Google's Android Has a Fake-ID Problem
By Dune Lawrence July 29, 2014
Google’s Android operating system has a security flaw that could allow hackers to impersonate trusted applications and potentially hijack your phone or tablet, according to research released today.
The basic issue is the way in which Android checks—or rather, does not check—that certain applications are what they say they are, according to Bluebox Security, the company that identified the vulnerability. Hence the catchy name, “Fake ID.”
Verifying identity is one of the most fundamental issues online. Is someone logging into a bank account the owner of that account? Is an application what it claims to be? San Francisco-based Bluebox helps companies secure their data on mobile devices, and its staff members work to research and understand the architecture of the mobile operating systems that Bluebox builds onto, says Jeff Forristal, chief technology officer.
Each Android application has its own digital signature—an ID card, in essence. Adobe Systems (ADBE), for example, has a specific signature on Android, and all programs from Adobe have an ID that’s based on that signature. Bluebox discovered that when an application flashes an Adobe ID, for example, Android does not check back with Adobe that it’s an authentic one. That means that a malicious actor could create malware based on Adobe’s signature and infect your system. The problem isn’t specific to Adobe; a hacker could create a malicious application that impersonates Google Wallet and then access payment and financial data. The same issue applies to administrative software present on some devices, allowing full control of the entire system.
“We basically discovered a way to create fake ID cards,” says Forristal. “There are different vectors. They all come down to: I can create a fake ID card. The question is, which fake ID card do I create?”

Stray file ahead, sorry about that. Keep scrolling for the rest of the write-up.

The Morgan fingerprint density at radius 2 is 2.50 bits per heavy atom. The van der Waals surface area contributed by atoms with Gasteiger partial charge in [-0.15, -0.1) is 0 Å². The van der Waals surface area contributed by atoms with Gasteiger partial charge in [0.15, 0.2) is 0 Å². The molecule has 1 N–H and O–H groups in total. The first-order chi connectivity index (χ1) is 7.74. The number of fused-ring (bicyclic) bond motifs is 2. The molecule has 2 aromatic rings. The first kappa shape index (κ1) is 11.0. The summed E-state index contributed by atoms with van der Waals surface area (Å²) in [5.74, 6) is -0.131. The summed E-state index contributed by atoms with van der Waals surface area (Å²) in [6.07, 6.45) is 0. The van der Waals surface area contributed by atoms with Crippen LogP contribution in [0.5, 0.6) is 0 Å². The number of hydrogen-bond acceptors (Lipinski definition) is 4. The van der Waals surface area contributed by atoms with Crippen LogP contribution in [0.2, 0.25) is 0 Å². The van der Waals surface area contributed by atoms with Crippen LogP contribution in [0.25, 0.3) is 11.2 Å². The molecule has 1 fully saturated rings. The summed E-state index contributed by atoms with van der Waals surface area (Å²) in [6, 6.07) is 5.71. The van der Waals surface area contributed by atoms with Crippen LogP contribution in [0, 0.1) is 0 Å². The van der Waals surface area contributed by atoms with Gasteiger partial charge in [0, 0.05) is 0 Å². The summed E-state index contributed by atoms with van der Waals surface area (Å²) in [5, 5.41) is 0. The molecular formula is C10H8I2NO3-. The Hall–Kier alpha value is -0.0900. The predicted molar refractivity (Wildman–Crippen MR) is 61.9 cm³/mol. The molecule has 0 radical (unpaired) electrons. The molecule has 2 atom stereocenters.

The flaw affects Android systems from 2.1 (released in January 2010) on up, though the latest version, 4.4 or KitKat, has closed the hole as it relates to Adobe, according to Bluebox. To give an idea of scale: From 2012 to 2013, about 1.4 billion new devices shipped with the Android operating system, according to Gartner. Gartner (IT) estimates that 1.17 billion additional Android devices will ship this year.
The revelation of this particular vulnerability illustrates how security researchers and Google handle the discovery of flaws in software or programs. It also shows the complexity of handling a vulnerability affecting Android because fixes require adjustments from not only Google but also from various app developers and device makers.
Bluebox concluded its research in late March and submitted the bug to Google by March 31, according to Forristal. The Android security team developed a fix in April and provided the patch to vendors, who had 90 days to implement it before Bluebox publicized its findings, he says. Bluebox has tested about 40 Android-based devices out of more than 6,300 in the market. So far the company knows of only one vendor that has put a patch out, he adds.
Google did not respond to an e-mailed request for comment.
Bluebox plans to discuss its findings at the Black Hat convention in Las Vegas next week. Expect a lot more troubling security news before then. Black Hat tends to bring it out.